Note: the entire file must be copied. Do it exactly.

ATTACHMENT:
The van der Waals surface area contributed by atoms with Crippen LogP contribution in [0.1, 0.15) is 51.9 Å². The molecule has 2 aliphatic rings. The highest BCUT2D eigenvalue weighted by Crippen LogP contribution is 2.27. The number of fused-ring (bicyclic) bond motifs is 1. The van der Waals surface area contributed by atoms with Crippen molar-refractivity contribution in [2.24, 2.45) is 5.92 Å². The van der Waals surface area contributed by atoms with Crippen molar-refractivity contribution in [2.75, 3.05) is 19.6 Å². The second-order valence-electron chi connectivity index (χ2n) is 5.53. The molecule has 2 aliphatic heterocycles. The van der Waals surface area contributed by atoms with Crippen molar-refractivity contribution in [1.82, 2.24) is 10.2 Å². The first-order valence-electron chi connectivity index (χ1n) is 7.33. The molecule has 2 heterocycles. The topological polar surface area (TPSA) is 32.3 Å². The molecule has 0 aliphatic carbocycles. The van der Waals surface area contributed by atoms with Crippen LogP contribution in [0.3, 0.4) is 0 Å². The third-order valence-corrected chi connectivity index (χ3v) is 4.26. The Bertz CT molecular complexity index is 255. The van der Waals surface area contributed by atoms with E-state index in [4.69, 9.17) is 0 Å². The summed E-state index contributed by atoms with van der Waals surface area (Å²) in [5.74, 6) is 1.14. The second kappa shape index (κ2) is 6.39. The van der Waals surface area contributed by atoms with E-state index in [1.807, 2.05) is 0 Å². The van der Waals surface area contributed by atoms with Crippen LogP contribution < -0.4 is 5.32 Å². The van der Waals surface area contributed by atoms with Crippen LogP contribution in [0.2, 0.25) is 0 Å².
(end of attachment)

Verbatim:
The van der Waals surface area contributed by atoms with Crippen LogP contribution in [0.1, 0.15) is 51.9 Å². The molecule has 2 aliphatic rings. The highest BCUT2D eigenvalue weighted by Crippen LogP contribution is 2.27. The number of fused-ring (bicyclic) bond motifs is 1. The van der Waals surface area contributed by atoms with Crippen molar-refractivity contribution in [2.24, 2.45) is 5.92 Å². The van der Waals surface area contributed by atoms with Crippen molar-refractivity contribution in [2.75, 3.05) is 19.6 Å². The second-order valence-electron chi connectivity index (χ2n) is 5.53. The molecule has 2 aliphatic heterocycles. The van der Waals surface area contributed by atoms with Crippen molar-refractivity contribution in [1.82, 2.24) is 10.2 Å². The first-order valence-electron chi connectivity index (χ1n) is 7.33. The molecule has 2 heterocycles. The topological polar surface area (TPSA) is 32.3 Å². The molecule has 0 aliphatic carbocycles. The van der Waals surface area contributed by atoms with Crippen LogP contribution in [0.3, 0.4) is 0 Å². The third-order valence-corrected chi connectivity index (χ3v) is 4.26. The Bertz CT molecular complexity index is 255. The van der Waals surface area contributed by atoms with E-state index in [4.69, 9.17) is 0 Å². The summed E-state index contributed by atoms with van der Waals surface area (Å²) in [5.74, 6) is 1.14. The second kappa shape index (κ2) is 6.39. The van der Waals surface area contributed by atoms with E-state index in [1.807, 2.05) is 0 Å². The van der Waals surface area contributed by atoms with Crippen LogP contribution < -0.4 is 5.32 Å². The van der Waals surface area contributed by atoms with Crippen LogP contribution in [0.2, 0.25) is 0 Å².